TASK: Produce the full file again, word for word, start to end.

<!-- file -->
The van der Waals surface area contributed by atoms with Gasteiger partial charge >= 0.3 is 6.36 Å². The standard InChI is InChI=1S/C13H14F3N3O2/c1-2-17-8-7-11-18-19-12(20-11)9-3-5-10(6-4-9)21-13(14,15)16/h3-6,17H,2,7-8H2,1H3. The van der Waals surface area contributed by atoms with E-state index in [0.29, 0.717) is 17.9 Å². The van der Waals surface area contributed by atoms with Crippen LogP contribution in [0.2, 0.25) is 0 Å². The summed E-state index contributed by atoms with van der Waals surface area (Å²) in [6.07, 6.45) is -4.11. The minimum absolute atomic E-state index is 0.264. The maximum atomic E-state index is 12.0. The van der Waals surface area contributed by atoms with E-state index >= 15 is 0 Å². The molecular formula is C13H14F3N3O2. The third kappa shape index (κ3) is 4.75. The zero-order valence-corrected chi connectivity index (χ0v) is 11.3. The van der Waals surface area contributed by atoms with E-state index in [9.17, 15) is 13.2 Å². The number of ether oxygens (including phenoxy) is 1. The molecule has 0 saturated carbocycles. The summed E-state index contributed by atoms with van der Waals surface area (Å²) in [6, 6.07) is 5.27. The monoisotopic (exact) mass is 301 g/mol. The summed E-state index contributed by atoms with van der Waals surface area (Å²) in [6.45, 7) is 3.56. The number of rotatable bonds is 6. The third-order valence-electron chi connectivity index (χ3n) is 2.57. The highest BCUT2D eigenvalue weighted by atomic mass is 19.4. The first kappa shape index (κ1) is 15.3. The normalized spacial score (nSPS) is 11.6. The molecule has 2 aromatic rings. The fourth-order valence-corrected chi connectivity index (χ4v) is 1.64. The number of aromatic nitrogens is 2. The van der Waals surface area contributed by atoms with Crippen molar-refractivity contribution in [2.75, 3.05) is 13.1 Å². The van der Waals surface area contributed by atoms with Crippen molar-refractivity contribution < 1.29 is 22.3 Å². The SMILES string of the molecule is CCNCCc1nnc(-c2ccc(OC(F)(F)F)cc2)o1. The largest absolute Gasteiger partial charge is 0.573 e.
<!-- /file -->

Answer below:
The van der Waals surface area contributed by atoms with Gasteiger partial charge >= 0.3 is 6.36 Å². The standard InChI is InChI=1S/C13H14F3N3O2/c1-2-17-8-7-11-18-19-12(20-11)9-3-5-10(6-4-9)21-13(14,15)16/h3-6,17H,2,7-8H2,1H3. The van der Waals surface area contributed by atoms with E-state index in [0.29, 0.717) is 17.9 Å². The van der Waals surface area contributed by atoms with Crippen LogP contribution in [0.2, 0.25) is 0 Å². The summed E-state index contributed by atoms with van der Waals surface area (Å²) in [6.07, 6.45) is -4.11. The minimum absolute atomic E-state index is 0.264. The maximum atomic E-state index is 12.0. The van der Waals surface area contributed by atoms with E-state index >= 15 is 0 Å². The molecular formula is C13H14F3N3O2. The third kappa shape index (κ3) is 4.75. The zero-order valence-corrected chi connectivity index (χ0v) is 11.3. The van der Waals surface area contributed by atoms with E-state index in [9.17, 15) is 13.2 Å². The number of ether oxygens (including phenoxy) is 1. The molecule has 0 saturated carbocycles. The summed E-state index contributed by atoms with van der Waals surface area (Å²) in [6, 6.07) is 5.27. The monoisotopic (exact) mass is 301 g/mol. The summed E-state index contributed by atoms with van der Waals surface area (Å²) in [6.45, 7) is 3.56. The number of rotatable bonds is 6. The third-order valence-electron chi connectivity index (χ3n) is 2.57. The highest BCUT2D eigenvalue weighted by atomic mass is 19.4. The first kappa shape index (κ1) is 15.3. The normalized spacial score (nSPS) is 11.6. The molecule has 2 aromatic rings. The fourth-order valence-corrected chi connectivity index (χ4v) is 1.64. The number of aromatic nitrogens is 2. The van der Waals surface area contributed by atoms with Crippen molar-refractivity contribution in [2.75, 3.05) is 13.1 Å². The van der Waals surface area contributed by atoms with Crippen molar-refractivity contribution < 1.29 is 22.3 Å². The SMILES string of the molecule is CCNCCc1nnc(-c2ccc(OC(F)(F)F)cc2)o1. The largest absolute Gasteiger partial charge is 0.573 e.